Devoted exclusively to performing and recording new orchestral music, the Boston Modern Orchestra Project aims to rebuild the aural bridge between audiences and composers with passionate concert experiences. On January 27, BMOP showcases the works of five different composers, amassing a talented quintet of revered, modern-day soloists to mesmerize ears with incongruous sounds. The world premier of Eric Chasalow's horn concerto bares the brassy measures of French hornist Bruno Schneider, and Air: Concerto for Theremin uncannily mimics human voices with an electronic instrument that refuses to pause for breaths or answer text messages in between verses.
Trapeze School New York’s expansion west meant Angelenos no longer had to cross the country to join the circus. At their outdoor studio on the Santa Monica Pier, highly trained instructors teach beginner, intermediate, and advanced maneuvers during classes on the flying trapeze, aerial silks, lyra, trampoline, and Spanish web. All of Trapeze School New York’s countrywide facilities in New York, Boston, Washington, DC, Chicago, and LA hold themselves to high safety standards that account for everything from equipment to instructors and safety belts. In an effort to bring their flying-trapeze instruction to surrounding communities regardless of funding, the school also gives lessons through their nonprofit branch of operations.
On Friday nights at Crosby Whistle Stop dance hall, the floorboards heat up under the swinging steps of students, regulars, and teachers cutting a rug at Boston Swing’s Central’s weekly social dances. Sometimes it’s pre-recorded tunes and sometimes it’s a live band inspiring the boogiers, but either way, it’s a rollicking good time for all ages and skill levels and no partner is required.
The weekly party, which starts with a group class from 8-9 p.m. and then transforms into a free-for-all from 9 p.m. – 12 a.m., is the focal point of the non-profit dance organization. Boston Swing Central also offers classes and boot camps where dance instructors teach you how to do the east coast, lindy hop, and Charleston.
Unlike the premium-cable version of Curious George, ComedySportz shows eschew racy material, going so far as to place a brown paper bag over the head of any performer who crosses the boundaries of good taste. The game-based comedy format pits two refereed teams of improvisers against each other, drawing from a repertoire of more than 100 improv scenes for their battleground. Over the course of 7 to 12 games, the red- and blue-clad teams may perform in Shakespearean verse or rapidly fast-forward and reverse a scene at the referee's whim. The audience, meanwhile, is tasked with generating suggestions, choosing the winners at evening's end, and gently consoling the losing team with made-up aspirational quotes.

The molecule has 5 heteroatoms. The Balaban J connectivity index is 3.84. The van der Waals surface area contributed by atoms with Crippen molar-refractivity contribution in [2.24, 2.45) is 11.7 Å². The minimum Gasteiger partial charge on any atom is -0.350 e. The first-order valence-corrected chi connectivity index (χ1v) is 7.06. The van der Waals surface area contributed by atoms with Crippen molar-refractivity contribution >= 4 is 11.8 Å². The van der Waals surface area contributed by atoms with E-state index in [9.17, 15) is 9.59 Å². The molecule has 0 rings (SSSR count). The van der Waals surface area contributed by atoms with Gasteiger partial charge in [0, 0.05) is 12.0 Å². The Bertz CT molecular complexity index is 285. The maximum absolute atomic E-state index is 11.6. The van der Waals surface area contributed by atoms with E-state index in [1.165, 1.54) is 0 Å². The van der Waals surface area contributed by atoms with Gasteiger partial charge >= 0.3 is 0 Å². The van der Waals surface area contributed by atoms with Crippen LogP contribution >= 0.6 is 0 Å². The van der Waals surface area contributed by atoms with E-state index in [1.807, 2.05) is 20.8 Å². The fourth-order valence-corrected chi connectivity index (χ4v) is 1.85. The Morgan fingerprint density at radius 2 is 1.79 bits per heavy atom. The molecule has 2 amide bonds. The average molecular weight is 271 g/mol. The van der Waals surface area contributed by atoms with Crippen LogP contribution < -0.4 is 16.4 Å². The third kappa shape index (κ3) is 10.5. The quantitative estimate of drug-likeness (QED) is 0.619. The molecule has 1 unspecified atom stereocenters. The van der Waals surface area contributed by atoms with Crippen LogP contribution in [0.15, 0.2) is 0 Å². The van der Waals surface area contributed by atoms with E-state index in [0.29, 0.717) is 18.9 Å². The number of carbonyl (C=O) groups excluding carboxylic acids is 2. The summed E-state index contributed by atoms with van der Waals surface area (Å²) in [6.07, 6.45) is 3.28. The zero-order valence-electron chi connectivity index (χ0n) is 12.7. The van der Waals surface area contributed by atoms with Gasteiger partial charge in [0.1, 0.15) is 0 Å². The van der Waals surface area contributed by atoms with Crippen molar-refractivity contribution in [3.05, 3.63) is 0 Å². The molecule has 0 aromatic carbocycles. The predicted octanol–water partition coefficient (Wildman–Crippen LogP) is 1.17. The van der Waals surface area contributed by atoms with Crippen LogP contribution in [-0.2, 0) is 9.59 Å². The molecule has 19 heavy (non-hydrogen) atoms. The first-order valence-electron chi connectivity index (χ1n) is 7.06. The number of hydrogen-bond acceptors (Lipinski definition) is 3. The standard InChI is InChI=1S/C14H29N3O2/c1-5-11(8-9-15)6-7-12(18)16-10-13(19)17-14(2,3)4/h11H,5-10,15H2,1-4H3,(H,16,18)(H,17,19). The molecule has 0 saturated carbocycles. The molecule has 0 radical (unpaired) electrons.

This formula has proved successful since 1984, when the first ComedySportz flung open its curtains. Now, the franchise has expanded to major comedy hubs including Chicago, New York, and Los Angeles. The latest addition to the fold, ComedySportz Boston, lassos the same spirit and off-the-cuff hilarity as its predecessors, dazzling onlookers with its teamwork, clean but uproarious humor, and ability to turn an audience suggestion into a fully fleshed out scene.
As eventgoers perch under the stately domed ceiling inside Lynn Auditorium, they can take in a show against an elegant red-curtain backdrop and sleek wooden accents. The distinguished interior of the event center augments the caliber of performances available in the form of concerts and holiday specials such as Kenny Rogers and The Vienna Boys Choir. The entertainment unfolds amid newly renovated elements such as updated seating and high-tech lighting that’s capable of illuminating the next line in an actor’s head.
The Brattle Theatre’s screens have been glowing with an eclectic slate of films since 1953, but its cultural legacy stretches back to 1890 when it first opened as a live theater. Its productions seemed destined to eventually intertwine with the burgeoning Hollywood industry, and today, the venue keeps its artistic roots alive by showing a full roster of classic, foreign, and independent movies. The cinema-savvy staff frequently bundles pictures into special repertory series—past programs have centered around a vast array of topics, ranging from tributes to Greta Garbo and Ingmar Bergman to a series of documentaries on Clark Gable's mustache. To bolster the cinematic experience, moviegoers snack on locally-made concessions including traditional box office candy as well as baked goods and beer.